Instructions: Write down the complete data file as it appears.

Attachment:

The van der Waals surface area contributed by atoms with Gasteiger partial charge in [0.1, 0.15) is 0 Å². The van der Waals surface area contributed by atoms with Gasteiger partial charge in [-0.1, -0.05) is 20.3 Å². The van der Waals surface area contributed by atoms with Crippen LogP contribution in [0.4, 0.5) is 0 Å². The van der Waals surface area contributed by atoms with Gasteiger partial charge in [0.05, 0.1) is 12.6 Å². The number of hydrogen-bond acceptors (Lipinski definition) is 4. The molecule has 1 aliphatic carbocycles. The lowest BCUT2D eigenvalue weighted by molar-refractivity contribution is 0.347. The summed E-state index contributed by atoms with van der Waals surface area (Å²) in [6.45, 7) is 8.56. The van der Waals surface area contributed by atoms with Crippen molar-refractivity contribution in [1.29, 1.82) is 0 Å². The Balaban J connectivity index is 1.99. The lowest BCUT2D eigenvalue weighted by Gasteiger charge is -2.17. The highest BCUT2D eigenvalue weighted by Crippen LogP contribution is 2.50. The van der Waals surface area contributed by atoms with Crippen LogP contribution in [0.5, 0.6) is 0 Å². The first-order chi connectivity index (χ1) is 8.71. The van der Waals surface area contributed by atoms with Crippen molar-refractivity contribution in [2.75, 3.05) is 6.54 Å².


The van der Waals surface area contributed by atoms with Gasteiger partial charge in [0.1, 0.15) is 0 Å². The van der Waals surface area contributed by atoms with Gasteiger partial charge in [-0.1, -0.05) is 20.3 Å². The van der Waals surface area contributed by atoms with Crippen LogP contribution in [0.4, 0.5) is 0 Å². The van der Waals surface area contributed by atoms with Gasteiger partial charge in [0.05, 0.1) is 12.6 Å². The number of hydrogen-bond acceptors (Lipinski definition) is 4. The molecule has 1 aliphatic carbocycles. The lowest BCUT2D eigenvalue weighted by molar-refractivity contribution is 0.347. The summed E-state index contributed by atoms with van der Waals surface area (Å²) in [6.45, 7) is 8.56. The van der Waals surface area contributed by atoms with Crippen molar-refractivity contribution in [1.29, 1.82) is 0 Å². The Balaban J connectivity index is 1.99. The lowest BCUT2D eigenvalue weighted by Gasteiger charge is -2.17. The highest BCUT2D eigenvalue weighted by Crippen LogP contribution is 2.50. The van der Waals surface area contributed by atoms with Crippen LogP contribution in [0.5, 0.6) is 0 Å². The first-order chi connectivity index (χ1) is 8.71. The van der Waals surface area contributed by atoms with Crippen molar-refractivity contribution in [2.75, 3.05) is 6.54 Å².